As a home inspector, I often have some interesting conversations with some of my realtor friends; often they share stories of home inspectors they’ve encountered (I prefer to work with realtors and clients, instead of just being encountered). The number one thing people are looking for in a home inspector is honesty and trustworthiness. The second is knowledge and education. The third – which apparently is harder to find – are verbal communication skills.
|How many parts are there involved in effective verbal communication?
Let’s start by defining what communication is. Communication is the at the most basic level is described in this handy dandy picture (because nothing communicates better than a picture):
Figure 1Carson Dunlop 2010
In the diagram above we see two gentlemen speaking to each other, and using the five basic elements of communication. The sender, who we’ll call Frank, is communicating to his boss, Paul; the receiver. Frank has an intention for attempting to communicate with Paul; Paul has a perception of the message being sent. Now, Frank and Paul send and receive message via their own filter systems; when Paul finishes receiving the message from Frank – he’ll then use his filter to provide a response (or feedback). By the look of the image, I’d say that Frank just asked Paul for a raise, and Paul responded with a laugh and “In this economy?” (That’s just my conclusion though)
To reiterate: the five basic elements are:
- The sender: Who is trying to communicate?
- The message: What is the sender trying to communicate?
- The medium: How is the send trying to communicate?
- The receiver: To whom the sender trying to communicate.
- The response (feedback): What was the result or effect of the communication?
Things go well when the sender’s message is understood by the receiver, and for this to happen there must be common ground. Unfortunately, communicating isn’t as straightforward as the five basic elements.
Now, let’s go back to Frank asking Paul for a raise, except let’s refine the communication model:
Figure 2Carson Dunlop 2010
As you can see, we have four new elements, and have removed one (medium). We’re already familiar with some of the elements: sender, message (but this one is updated), receiver, and feedback. So, I’m just going to focus on the new additions:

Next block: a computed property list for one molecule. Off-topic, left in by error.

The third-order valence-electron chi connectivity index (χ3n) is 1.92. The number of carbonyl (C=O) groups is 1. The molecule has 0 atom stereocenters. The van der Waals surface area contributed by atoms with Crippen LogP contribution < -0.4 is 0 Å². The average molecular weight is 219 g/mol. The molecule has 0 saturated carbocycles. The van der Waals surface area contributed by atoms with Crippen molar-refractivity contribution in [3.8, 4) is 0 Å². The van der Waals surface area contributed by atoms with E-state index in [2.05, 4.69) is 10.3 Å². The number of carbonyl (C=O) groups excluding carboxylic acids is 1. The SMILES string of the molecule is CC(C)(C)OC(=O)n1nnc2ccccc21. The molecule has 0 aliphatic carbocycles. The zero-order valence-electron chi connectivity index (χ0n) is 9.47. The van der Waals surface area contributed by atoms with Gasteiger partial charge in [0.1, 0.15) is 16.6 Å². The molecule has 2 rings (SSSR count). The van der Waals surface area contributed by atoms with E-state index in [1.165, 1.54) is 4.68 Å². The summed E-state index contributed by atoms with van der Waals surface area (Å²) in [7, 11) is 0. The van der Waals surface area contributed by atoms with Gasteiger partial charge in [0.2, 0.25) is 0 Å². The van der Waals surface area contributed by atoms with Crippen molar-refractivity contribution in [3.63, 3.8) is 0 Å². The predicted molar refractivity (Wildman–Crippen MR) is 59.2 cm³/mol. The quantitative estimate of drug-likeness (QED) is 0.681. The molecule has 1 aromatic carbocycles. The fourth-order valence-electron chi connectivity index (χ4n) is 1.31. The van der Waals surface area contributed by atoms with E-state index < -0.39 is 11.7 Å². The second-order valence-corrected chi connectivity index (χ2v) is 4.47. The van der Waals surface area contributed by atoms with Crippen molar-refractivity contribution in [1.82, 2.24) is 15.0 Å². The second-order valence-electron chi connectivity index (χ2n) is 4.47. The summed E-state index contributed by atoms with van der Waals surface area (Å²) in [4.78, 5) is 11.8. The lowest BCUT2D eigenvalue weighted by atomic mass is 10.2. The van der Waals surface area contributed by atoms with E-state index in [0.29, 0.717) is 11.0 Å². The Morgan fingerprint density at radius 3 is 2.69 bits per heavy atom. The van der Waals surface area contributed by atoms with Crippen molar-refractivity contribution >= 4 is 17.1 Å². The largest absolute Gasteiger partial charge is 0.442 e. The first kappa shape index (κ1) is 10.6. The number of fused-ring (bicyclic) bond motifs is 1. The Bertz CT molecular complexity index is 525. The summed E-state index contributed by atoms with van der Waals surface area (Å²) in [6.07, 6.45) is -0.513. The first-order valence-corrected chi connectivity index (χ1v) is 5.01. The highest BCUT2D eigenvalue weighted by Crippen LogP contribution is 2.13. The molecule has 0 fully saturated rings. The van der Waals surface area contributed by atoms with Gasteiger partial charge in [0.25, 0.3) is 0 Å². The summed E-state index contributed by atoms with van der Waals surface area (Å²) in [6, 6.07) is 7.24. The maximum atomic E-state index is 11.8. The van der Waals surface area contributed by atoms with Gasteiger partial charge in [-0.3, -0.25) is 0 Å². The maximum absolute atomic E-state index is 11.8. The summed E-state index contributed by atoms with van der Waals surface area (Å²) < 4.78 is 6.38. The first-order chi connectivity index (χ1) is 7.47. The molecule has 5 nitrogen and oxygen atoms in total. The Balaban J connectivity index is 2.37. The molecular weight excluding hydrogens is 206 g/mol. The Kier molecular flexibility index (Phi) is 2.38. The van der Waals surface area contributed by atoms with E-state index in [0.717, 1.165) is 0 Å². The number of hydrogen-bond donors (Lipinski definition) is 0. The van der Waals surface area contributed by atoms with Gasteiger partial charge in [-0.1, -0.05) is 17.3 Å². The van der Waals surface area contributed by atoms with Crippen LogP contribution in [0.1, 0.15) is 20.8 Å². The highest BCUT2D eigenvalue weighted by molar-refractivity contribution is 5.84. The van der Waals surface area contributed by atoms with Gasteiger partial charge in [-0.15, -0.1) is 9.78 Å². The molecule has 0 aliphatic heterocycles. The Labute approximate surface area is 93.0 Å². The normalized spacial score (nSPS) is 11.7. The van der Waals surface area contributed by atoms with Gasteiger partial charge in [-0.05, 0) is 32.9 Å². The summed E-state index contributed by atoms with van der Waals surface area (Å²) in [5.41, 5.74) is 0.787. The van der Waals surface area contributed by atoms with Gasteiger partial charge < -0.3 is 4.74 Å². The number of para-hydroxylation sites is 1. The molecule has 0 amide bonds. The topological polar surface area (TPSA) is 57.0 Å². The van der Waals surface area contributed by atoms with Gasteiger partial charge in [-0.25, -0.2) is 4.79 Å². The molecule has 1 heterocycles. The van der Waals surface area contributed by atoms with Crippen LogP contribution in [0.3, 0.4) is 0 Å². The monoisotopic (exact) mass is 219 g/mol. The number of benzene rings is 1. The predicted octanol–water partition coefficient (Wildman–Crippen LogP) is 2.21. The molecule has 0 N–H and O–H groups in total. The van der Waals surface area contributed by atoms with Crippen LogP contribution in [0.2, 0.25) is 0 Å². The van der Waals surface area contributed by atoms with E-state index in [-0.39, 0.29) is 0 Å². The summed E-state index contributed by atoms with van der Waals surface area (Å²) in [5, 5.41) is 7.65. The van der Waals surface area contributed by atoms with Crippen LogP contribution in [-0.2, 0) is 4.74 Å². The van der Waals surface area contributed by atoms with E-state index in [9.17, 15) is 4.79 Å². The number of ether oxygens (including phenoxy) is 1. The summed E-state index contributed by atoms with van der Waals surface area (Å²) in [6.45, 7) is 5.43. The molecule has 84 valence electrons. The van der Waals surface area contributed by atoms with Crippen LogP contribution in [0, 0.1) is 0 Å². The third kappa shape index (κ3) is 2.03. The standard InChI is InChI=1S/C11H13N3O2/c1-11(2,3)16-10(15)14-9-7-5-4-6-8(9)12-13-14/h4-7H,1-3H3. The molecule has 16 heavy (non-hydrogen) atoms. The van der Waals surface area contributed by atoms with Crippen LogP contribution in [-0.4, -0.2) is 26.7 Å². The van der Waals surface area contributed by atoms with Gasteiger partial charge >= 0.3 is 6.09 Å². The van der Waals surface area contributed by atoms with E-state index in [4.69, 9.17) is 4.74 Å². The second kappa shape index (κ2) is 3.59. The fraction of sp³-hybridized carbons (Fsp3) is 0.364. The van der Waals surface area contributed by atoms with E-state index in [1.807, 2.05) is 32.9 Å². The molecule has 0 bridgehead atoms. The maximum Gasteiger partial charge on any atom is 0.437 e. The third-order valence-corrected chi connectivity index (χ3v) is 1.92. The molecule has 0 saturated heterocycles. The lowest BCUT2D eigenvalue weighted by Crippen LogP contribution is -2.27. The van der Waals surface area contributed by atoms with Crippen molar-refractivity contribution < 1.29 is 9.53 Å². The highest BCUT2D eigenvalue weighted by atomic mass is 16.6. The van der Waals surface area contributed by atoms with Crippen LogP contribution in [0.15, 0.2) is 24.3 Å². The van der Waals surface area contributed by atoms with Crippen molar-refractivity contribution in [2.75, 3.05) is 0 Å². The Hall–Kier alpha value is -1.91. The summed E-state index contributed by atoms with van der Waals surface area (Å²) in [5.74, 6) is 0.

Encoding: So, Frank has a thought: He’d like a raise. So he prepares all the information in his head as to why he should get a raise and prepares to deliver it to Paul.
Message: Frank could have chosen to write, sign, fax, call, email, video conference, or even sing his message to Paul. That chosen form is the medium. The message is what Frank hopes to communicate (Frank has a beautiful voice and probably would have gotten the raise if he had sung, like Singing in the Rain).
Decoding: that’s when the person receiving the message takes all the information and processes it in their mind. They translate and interpret based on their experience, value system, how they think, to name a few. Hopefully, the original intent may or may not make it through. When the receiver decodes the message and is exactly or close to the sender’s intent – then we have effective communication.
Personal Filter Area: The most important factor in communication is a common encoding and decoding process. For example, if I said: “Olá, como vai hoje? Hoje seria um grande dia de ir à praia.” Would you be able to respond to me? (If you spoke Portuguese, you probably would). It’s important that Frank and Paul have a command of the English language (or whatever language is native to them). Often, we try to relate new experiences to old ones, or a frame of reference.
Noise: This can include actual auditory sounds, a distracting mannerism, odor, or even a piece of clothing may distort the message. Heat and cold. Being tired and or hungry. There are so many things that can be considered noise, and that can affect communication at any of the elements.
Join me next time for “Nonverbal messages in communication”.